Archive for the ‘Caldecott books’ Category

2014 Newbery Medal:  Flora & Uysses, by Kate DiCamillo and illustrated by K. G. Campbell

2014 Newbery Medal: Flora & Uysses, by Kate DiCamillo and illustrated by K. G. Campbell

2014 Caldecott Medal:  Locomotive, written and illustrated by Brian Floca

2014 Caldecott Medal: Locomotive, written and illustrated by Brian Floca

The day has finally arrived for the announcement of the 2014 Youth Media Awards. These are the highest honors for authors and illustrators of children’s and young adult literature, and are given each year by the Association for Library Service to Children (ALSC), a division of the American Library Association.

I am in the room as the awards are being announced, and here are the two top Medal winners:
2014 Caldecott Award: Locomotive, written and illustrated by Brian Floca.
2014 John Newbery Medal: Flora & Ulysses, written by Kate DiCamillo, and illustrated by K. G. Campbell.

Find additional 2014 award winners at the American Library Association Youth Media Awards website.

WILL ONE OF THESE BOOKS RECEIVE THE 2014 CALDECOTT MEDAL?

Mr. Tiger Goes Wild, written and illustrated by Peter Brown

Mr. Tiger Goes Wild, written and illustrated by Peter Brown

Journey, by Aaron Becker

Journey, by Aaron Becker

Nelson Mandela, words and paintings by Kadir Nelson

Nelson Mandela, words and paintings by Kadir Nelson

I was lucky to be invited to help as a facilitator today for the Mock Caldecott co-sponsored by The Lane Libraries (Butler County, Ohio) and the Public Library of Cincinnati and Hamilton County. What’s a Mock Caldecott, you ask? It’s a lively and exciting discussion of books, resulting in a vote among participants as they predict the upcoming Caldecott Medal and Honor books. Many libraries, schools, bookstores, and other venues hold Mock Caldecotts– with varied predictions!

We were a group of maybe 80 librarians and educators, and we had received a list of 24 titles ahead of time so we could read and examine the art in preparation for today’s festivities (thanks to Gratia Banta, former Caldecott Committee Chair, and also to Sam Bloom of PLCH for selecting and organizing).  The Caldecott Medal is awarded for the best illustrated book of the year, and you can read more about terms and criteria for this award here.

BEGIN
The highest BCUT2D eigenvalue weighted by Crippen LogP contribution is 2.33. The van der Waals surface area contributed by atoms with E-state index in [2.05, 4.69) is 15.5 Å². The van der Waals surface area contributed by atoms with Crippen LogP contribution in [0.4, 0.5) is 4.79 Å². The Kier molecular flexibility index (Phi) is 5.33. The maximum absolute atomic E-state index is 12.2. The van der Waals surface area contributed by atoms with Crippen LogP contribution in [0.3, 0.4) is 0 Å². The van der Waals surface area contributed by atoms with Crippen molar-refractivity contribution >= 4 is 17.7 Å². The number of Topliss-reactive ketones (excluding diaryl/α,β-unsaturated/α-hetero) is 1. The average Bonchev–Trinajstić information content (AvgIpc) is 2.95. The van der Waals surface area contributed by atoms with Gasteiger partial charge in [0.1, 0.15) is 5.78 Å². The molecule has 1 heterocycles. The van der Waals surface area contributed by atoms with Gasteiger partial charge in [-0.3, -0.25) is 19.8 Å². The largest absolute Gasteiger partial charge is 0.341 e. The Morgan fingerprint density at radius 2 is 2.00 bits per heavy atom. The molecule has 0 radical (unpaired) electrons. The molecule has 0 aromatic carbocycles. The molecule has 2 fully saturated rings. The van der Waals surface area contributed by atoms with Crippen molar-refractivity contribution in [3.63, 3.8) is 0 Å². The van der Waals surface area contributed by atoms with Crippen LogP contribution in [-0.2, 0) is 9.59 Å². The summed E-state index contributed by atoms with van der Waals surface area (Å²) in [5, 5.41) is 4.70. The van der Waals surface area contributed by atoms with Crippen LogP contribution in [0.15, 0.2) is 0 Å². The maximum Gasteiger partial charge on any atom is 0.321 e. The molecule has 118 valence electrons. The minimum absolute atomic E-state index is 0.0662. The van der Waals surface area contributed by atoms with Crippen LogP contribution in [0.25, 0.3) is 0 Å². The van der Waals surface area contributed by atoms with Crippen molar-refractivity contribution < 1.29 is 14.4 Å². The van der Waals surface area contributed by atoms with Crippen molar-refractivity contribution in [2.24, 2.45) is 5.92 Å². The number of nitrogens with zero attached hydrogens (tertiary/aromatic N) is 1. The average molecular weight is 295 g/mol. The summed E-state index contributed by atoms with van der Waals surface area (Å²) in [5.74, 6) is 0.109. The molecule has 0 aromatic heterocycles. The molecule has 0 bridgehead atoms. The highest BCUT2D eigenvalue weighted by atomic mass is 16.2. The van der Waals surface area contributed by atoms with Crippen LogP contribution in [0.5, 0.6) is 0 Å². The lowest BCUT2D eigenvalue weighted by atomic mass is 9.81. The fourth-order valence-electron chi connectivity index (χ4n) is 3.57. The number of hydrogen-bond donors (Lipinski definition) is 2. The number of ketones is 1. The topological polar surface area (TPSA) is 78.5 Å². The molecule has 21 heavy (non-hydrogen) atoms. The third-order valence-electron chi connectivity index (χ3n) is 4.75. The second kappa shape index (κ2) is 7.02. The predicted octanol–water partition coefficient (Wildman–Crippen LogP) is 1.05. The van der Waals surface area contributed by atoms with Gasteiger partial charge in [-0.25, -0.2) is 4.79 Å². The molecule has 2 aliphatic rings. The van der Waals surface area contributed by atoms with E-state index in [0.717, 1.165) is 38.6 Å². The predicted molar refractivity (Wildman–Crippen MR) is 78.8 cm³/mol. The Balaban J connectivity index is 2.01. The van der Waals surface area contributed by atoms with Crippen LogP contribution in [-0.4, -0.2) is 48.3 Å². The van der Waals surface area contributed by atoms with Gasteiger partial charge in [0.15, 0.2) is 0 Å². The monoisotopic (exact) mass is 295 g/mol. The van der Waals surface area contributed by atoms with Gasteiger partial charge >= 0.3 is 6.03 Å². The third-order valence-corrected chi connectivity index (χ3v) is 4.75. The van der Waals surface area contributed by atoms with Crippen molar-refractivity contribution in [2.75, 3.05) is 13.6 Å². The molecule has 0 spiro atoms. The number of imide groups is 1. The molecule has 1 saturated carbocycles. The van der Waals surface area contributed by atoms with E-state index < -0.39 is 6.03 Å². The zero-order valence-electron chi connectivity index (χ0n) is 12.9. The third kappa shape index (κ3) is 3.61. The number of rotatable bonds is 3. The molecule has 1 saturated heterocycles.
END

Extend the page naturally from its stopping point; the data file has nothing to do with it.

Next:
We were divided into small groups, and we quickly discussed the artistic qualities of the books, one at a time. Each group voted for their three top choices, the votes were tallied, and the results are above! We decided Aaron Becker’s wordless fantasy Journey would receive the Caldecott Medal, with Kadir Nelson’s Nelson Mandela and Peter Brown’s Mr. Tiger Goes Wild receiving Honor designations.

Will these books actually receive the awards we predicted? Only the actual Caldecott Committee will determine that, and the results will be announced on the morning of January 27. If you can’t go to the ALA Midwinter meeting in Philadelphia for this event, find a link for the live streaming here.

Here is a real treat for you . . . go to this link to watch a series of video clips of illustrators discussing some of the books that might be currently under consideration by the 2014 Caldecott Committee (books published in 2013). It is possible one or more of these books could be selected for recognition, but that’s all hush-hush for now. We’ll just have to wait until January 27 to learn more.

What are your picks for the Caldecott?

Creepy Carrots! by Aaron Reynolds and illustrated by Peter Brown

Creepy Carrots! by Aaron Reynolds and illustrated by Peter Brown

You are probably aware that Creepy Carrots! was named as one of the five 2013 Caldecott Honor books. For Jasper, the main character in this picture storybook noir, carrots are everywhere . . . he can’t get enough of his favorite orange vegetable . . . but then they seem to be following him . . .
Illustrator Peter Brown created an insightful and informative Vimeo about the research and influences into his art for this faux-frightening tale. Be warned that you must have knowledge of Rod Serling’s 1950s-60s science fiction television series, The Twilight Zone, to fully appreciate Brown’s research– and the book Creepy Carrots! as well. Check out some full episodes of The Twilight Zone on your favorite Internet television/film provider, or go to a feature about The Twilight Zone on NPR here. Then, check out this Vimeo of Brown discussing how he made some of his decisions for this story of petrifying plants. And for the faint of heart, keep the lights on.